Fears grow for European luxury carmakers as sales in China slide

Luxury German carmakers have seen profits tumble for the second consecutive year in 2018, as sales in China took a hit. Unprecedented growth has allowed the established manufacturers to outperform much smaller European rivals…

Fears grow for European luxury carmakers as sales in China slide

Luxury German carmakers have seen profits tumble for the second consecutive year in 2018, as sales in China took a hit.

Unprecedented growth has allowed the established manufacturers to outperform much smaller European rivals – but fear for the future looms large.

The continent’s big four manufacturers – BMW, Mercedes, Porsche and Audi – have seen global sales of luxury cars rise 7% last year to 2.9 million vehicles, but have been losing market share in China.

BMW Group says its China business, the world’s biggest, is weakening, and European sources said it has gone so far as to cut 1,200 jobs in its home market.

Source: BMW Group

The Chinese car market was down 2.9% in the last quarter of 2018, partly down to lingering effects of the trade dispute between Beijing and Washington – but also because of growing popular demand for SUVs.

BMW and Volkswagen, the VW Group’s premium division, say SUV demand was particularly strong in China, and Audi announced plans to expand production capacity in the country.

However, both European companies have lost market share as sales have tumbled.

Volkswagen, while the world’s largest premium carmaker, saw sales of the top-selling Audi, VW and Seat brands drop 1.6%, 4.5% and 3.7% respectively in China, compared with the same period in 2017.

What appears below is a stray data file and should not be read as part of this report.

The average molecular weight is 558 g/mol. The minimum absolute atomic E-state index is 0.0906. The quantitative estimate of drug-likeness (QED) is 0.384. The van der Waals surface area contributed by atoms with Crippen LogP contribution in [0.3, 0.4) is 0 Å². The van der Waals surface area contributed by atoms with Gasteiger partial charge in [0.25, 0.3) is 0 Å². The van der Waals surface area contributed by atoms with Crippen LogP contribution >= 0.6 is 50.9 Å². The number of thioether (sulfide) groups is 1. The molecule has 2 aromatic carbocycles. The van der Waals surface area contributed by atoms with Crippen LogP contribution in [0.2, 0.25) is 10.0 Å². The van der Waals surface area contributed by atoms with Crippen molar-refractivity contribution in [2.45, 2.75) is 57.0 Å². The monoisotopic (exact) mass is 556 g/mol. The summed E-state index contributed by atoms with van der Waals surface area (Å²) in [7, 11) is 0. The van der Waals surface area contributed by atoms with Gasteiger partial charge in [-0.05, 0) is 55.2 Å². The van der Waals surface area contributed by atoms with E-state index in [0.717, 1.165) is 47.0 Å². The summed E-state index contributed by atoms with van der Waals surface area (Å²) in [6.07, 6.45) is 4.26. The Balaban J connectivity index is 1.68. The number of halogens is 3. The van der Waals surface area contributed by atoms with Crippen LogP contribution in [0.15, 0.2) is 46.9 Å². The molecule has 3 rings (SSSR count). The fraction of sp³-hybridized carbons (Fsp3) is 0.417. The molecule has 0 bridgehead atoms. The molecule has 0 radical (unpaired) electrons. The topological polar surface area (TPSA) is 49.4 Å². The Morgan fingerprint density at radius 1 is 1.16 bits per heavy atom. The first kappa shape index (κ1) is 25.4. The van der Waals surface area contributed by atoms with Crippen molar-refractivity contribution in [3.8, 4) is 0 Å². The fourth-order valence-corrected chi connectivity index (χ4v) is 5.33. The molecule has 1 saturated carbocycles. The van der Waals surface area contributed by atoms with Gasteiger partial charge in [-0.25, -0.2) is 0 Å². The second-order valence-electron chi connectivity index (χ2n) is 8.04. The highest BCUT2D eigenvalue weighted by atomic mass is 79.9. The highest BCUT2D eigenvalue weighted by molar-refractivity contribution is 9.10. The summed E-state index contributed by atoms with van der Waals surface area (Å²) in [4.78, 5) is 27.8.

Audi dropped more than 4% in sales in the first nine months of 2018, compared with the same period in 2017.

BMW, which produces three of the world’s largest luxury car brands, lost 0.6 percentage points of market share, despite its own brand showing a 5.6% sales rise in China.

The fall puts China now second only to the US as Europe’s largest luxury car market.

Nissan / Renault, Toyota, Mercedes-Benz, Volvo and Fiat Chrysler all saw slight sales falls in China, but the companies have far fewer direct operations there than the luxury automakers, so that does not significantly impact their figures.

Valeo, the Italy-based luxury company behind Bentley, Rolls-Royce and Maserati, said its global sales rose 4.5% in 2018, though Europe – though still a growing market – was seeing growth slow.

A Volkswagen dealer in Shanghai, Kao Wuding, says the slowdown in China has taken the major European companies by surprise.

“For us, the whole big company, the biggest company in China, they are selling (fewer) cars than they did last year – but nobody expects that.

“They say that, sure there’s a trade war but if it is open, there is big potential in China, it’s a very good market,” he says.

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